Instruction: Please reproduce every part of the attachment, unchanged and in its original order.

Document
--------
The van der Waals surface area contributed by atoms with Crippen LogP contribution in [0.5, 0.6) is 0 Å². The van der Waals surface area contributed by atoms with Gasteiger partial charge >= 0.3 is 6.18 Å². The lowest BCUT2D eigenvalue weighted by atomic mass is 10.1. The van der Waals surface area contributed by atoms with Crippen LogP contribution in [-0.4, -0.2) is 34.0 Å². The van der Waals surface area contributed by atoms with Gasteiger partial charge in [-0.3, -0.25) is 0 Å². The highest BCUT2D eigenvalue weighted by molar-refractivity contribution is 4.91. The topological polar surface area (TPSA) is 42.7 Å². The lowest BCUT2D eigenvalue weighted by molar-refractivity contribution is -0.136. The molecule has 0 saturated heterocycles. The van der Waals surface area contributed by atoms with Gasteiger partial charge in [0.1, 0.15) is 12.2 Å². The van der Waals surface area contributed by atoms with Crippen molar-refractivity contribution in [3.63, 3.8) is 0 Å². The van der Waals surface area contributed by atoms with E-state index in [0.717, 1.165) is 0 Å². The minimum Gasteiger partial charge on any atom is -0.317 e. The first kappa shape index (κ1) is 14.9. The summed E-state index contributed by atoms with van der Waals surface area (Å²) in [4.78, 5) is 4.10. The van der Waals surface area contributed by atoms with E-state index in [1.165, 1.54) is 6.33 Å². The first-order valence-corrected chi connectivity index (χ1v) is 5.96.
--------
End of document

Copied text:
The van der Waals surface area contributed by atoms with Crippen LogP contribution in [0.5, 0.6) is 0 Å². The van der Waals surface area contributed by atoms with Gasteiger partial charge >= 0.3 is 6.18 Å². The lowest BCUT2D eigenvalue weighted by atomic mass is 10.1. The van der Waals surface area contributed by atoms with Crippen LogP contribution in [-0.4, -0.2) is 34.0 Å². The van der Waals surface area contributed by atoms with Gasteiger partial charge in [-0.3, -0.25) is 0 Å². The highest BCUT2D eigenvalue weighted by molar-refractivity contribution is 4.91. The topological polar surface area (TPSA) is 42.7 Å². The lowest BCUT2D eigenvalue weighted by molar-refractivity contribution is -0.136. The molecule has 0 saturated heterocycles. The van der Waals surface area contributed by atoms with Gasteiger partial charge in [0.1, 0.15) is 12.2 Å². The van der Waals surface area contributed by atoms with Crippen molar-refractivity contribution in [3.63, 3.8) is 0 Å². The van der Waals surface area contributed by atoms with E-state index in [0.717, 1.165) is 0 Å². The minimum Gasteiger partial charge on any atom is -0.317 e. The first kappa shape index (κ1) is 14.9. The summed E-state index contributed by atoms with van der Waals surface area (Å²) in [4.78, 5) is 4.10. The van der Waals surface area contributed by atoms with E-state index in [1.165, 1.54) is 6.33 Å². The first-order valence-corrected chi connectivity index (χ1v) is 5.96.